[00:47:03] The English term is migratory restlessness, which basically means the bird bunks against one side of a pen.

[00:47:10] Michael Hawk: This story in the direction want to migrate.

[00:47:11] Allen Fish: Exactly. Yeah. The German word zugunruhe is a lot more interesting but the idea is fascinating, of course.

[00:47:18] And there’s a lot of really interesting work done with that. As far as I know, it’s never been applied to birds of prey. And so the question is, do birds of prey have that same sort of mechanism or are they responding to prey changes by the birds that are undergoing a more, a genetically based and physiological based form of migratory restlessness and wonderful work that still needs to be done.

[00:47:41] Michael Hawk: There’s an excellent, newer book out by Ed Yong called An Immense World.

[00:47:45] Allen Fish: I haven’t read it yet, but I, but it’s on my shelf and I’ve listened to some podcasts with Ed.

[00:47:50] Michael Hawk: Yeah. And he talks about that he gets into some of these senses that humans have trouble even just considering exist because, we’re, we know the world through our own sensory systems.

[00:48:00] Yeah. I Some of these studies with strong birds in Europe that Ed Yong referenced, and I hope I’m getting this right, , because it was just a couple days ago that I read this.

[00:48:07] But not only was it photo period, but even when they took away the the photo period, like they made that consistent. They still had this zugunruhe behavior at the right time. In the right direction. Yeah. So there was some sort of additional timing and geomagnetic sensory for direction and other things that were providing the overlap.

[00:48:25] Interesting. Yeah. It’s so fascinating. Yeah. You can’t even begin to,

[00:48:28] Allen Fish: There was a, you, there was a great Raptor story that got unearthed in the mid 1990s relative to this, which is uh, finished biologists studying. Kestrels in captivity the Eurasian kestrel and they had a captive project and they also had a wild landscape project.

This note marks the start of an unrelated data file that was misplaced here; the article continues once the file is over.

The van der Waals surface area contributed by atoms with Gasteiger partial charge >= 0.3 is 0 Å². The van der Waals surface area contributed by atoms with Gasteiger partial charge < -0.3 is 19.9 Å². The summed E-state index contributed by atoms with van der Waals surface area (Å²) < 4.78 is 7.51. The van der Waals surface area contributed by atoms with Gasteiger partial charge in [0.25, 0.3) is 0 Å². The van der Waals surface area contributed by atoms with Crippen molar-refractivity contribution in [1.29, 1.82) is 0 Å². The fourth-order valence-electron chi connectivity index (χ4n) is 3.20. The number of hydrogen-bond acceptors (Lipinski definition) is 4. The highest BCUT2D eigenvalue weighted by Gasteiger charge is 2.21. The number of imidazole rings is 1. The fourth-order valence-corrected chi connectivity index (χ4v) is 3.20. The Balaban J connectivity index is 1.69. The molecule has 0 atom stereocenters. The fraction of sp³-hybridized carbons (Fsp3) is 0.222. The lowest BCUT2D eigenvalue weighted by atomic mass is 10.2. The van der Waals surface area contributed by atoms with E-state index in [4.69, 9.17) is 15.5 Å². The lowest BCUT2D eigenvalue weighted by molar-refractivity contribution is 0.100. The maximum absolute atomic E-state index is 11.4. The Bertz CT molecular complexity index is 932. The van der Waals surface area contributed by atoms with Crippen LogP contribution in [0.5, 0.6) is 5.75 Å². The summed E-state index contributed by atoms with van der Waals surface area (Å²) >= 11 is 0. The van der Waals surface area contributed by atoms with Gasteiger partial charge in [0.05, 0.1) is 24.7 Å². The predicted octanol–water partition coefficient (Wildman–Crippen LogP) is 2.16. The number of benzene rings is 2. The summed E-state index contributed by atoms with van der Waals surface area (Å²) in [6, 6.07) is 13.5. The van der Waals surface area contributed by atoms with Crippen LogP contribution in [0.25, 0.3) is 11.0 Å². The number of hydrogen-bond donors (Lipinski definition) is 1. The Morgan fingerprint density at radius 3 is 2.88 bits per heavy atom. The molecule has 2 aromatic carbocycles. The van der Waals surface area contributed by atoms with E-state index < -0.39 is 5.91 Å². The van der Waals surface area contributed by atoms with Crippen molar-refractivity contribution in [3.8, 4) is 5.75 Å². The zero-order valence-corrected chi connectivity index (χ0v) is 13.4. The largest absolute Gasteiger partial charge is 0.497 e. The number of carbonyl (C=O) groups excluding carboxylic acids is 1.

[00:48:44] We’re trying to figure out if Kestrels could see in the ultraviolet light range one way they were doing this is by putting little soaking pieces of cotton in mouse Urine and basically, Urine, like many forms of mammal urine will reflect a black light.

[00:49:01] It’s, you go, you’re raising a puppy and you wanna know where a peed in the corner of your living room, you go get a black light and you walk around and look for the stains that reflect that neon color. Fascinating study of, of figuring out that kestrels would selectively hunt in areas with lots of mouse urine stains.

[00:49:20] And clearly were using UV light reflection to do that. And then not only did they do that in the lab, but they set up a wild environment where wild kestrels were known to spend time. And the wild kestrels spent time looking for mice in the areas where these mouse urine stains had been artificially increased.

[00:49:40] And the funny thing was, is the rough legged hawks also showed up for the party unexpectedly and showed us that not only do falcons do this, but buteos do also, that they’re also using this. So it was a great, again, thinking just cuz what your senses are and my human senses are, we just can’t get in the umwelt that a another animal can and.

[00:50:02] understanding and imagining that there may be senses out there that are far more fantastic and interesting and deeper than we can even get to. But that’s the lovely thing about Ed Young’s book that I really impressed

[00:50:13] Michael Hawk: by.

[00:50:14] So the Raptor Observatory, can you tell me a little bit about the broader mission, your primary program? And maybe even where it’s going in the future.

[00:50:22] Allen Fish: Ah, I hope I know. Yeah. The Golden Gate Raptor Observatory got started in 1984, as a program of the Golden Gate National Parks Conservancy to engage the public in this incredibly wonderful Raptor migration thoroughfare, and the chance to use it as a measuring tool for Raptor populations, as well as to get people engaged in this new urban national park, the Golden Gate National Recreation Area.